Jan 2, 2009
Of the many interrelated reasons to lament the passing of William F. Buckley, the decline in quality of the locus of his particular incarnation of American intellectual conservatism, The National Review, is one of the most moving. The president who will leave office in eighteen days oversaw a decline in the already laggardly American intellectual discussion. Our new president, an intellectual and a minority, has the potential to invigorate and diversify this discussion significantly, but without a conservative wing with intellectual legitimacy, it will be unproductively incomplete.
Norman Mailer, rightly considered a serious liberal intellectual in his prime—and who enjoyed camaraderie and friendship with Buckley, a worthy and beloved sparring partner—understood the necessity of a serious conservative opposition, and so we find him writing to Buckley, in January, 1966:
I send you the enclosed not because I love National Review so much, for I don’t—it’s not so good as it ought to be, and often it’s tiresome, especially when one knows in advance what your trusted old line contributors are going to say—but as a personal mark of respect to you. Your letter was the best letter I ever read by an editor asking for funds. . . .
One request. Please keep my contribution in the secret crypts. It is not that I fear public opinion so much as ceaseless repetition. Repetition kills the soul and I would not wish to spend one hundred evenings in succession explaining to various outraged and somewhat stupid people in calm clear fashion my complex motives for giving a gift to a magazine for which I feel no affection and to an editor with whom on ninety of a hundred points I must rush to disagree. They would not understand that good writing is good writing, and occasionally carries the day.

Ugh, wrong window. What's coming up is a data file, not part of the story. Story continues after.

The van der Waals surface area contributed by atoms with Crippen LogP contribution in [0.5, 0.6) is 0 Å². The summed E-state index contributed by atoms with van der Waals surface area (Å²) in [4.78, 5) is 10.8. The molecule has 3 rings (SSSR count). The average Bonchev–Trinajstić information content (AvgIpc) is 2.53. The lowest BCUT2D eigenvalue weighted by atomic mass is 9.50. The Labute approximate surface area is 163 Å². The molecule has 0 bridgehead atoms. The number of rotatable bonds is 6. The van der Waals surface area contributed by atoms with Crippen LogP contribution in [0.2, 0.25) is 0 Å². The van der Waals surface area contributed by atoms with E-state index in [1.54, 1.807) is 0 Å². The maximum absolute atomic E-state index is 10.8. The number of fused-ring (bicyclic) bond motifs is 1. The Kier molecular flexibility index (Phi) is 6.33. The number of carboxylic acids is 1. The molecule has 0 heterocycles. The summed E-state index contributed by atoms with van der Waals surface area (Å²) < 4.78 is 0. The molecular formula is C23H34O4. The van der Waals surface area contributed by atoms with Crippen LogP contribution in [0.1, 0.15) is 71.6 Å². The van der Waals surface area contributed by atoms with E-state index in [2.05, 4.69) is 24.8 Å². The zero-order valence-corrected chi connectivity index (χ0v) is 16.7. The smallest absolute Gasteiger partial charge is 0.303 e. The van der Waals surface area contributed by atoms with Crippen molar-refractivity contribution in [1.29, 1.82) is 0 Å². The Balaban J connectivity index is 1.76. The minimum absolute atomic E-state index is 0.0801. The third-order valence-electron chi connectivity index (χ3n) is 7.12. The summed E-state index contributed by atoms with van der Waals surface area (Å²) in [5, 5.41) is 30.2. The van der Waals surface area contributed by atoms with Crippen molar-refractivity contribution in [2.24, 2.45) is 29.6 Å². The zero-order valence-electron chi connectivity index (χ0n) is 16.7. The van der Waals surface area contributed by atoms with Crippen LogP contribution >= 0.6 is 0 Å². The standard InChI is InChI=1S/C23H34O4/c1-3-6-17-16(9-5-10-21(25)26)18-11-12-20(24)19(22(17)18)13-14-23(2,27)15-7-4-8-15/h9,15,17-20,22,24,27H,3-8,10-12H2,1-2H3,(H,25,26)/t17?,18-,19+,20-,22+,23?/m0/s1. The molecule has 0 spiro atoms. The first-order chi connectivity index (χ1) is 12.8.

Next to Buckley’s National Review, Rich Lowry, Kathryn Jean Lopez, Jonah Goldberg and the bulk of the rest of the current bunch are a terrible joke, as they proved in their much-glossed reaction to McCain’s selection of Sarah Palin and by the in-house dissent of David Frum and Buckley’s son Christopher.
If any American conservative publication of broad appeal can claim to be a home for conservative intellectuals today, it is not The National Review. It might be The American Conservative—founded, perhaps surprisingly, by Pat Buchanan. Yes, that one. Its regular contributors, of whom Buchanan—one of Mailer’s “trusted old line contributors”—is both the most regular and the most predictable, are individuals of intelligence and expertise who care passionately about the complex ideas required to think the political today. Even when they are wrong, they are willing to take intellectual risks, willing to experiment in the pursuit of what they take to be the greater good.
Take Dennis Dale’s November assessment of Obama’s campaign rhetoric, the first from the popular right I came across to treat it with anything approaching acumen. Yes, Dale is crass. He grossly and offensively misapprehends black culture, in a way that some surely would—and wrongly—cast as racist. He thrives among the solid certain roots of things, speaking unironically of “fundamental truths” and the like, and accordingly fails to see the vacuity of Obama’s as potentially productive, perfunctorily suspecting anyone proximal to it—principally Obama—of attempting to sinisterly exploit it. On substance, he is, from start to finish, almost entirely wrong. But unlike many conservatives, he apprehends well the way the rhetoric functions; he deftly maps its potent vacuity. Whatever we think of his views, he has the right sort of inquisitive, adaptable mind. Whatever his ideological baggage, he is smart and he gives a damn. We can work with that. It is all we can work with.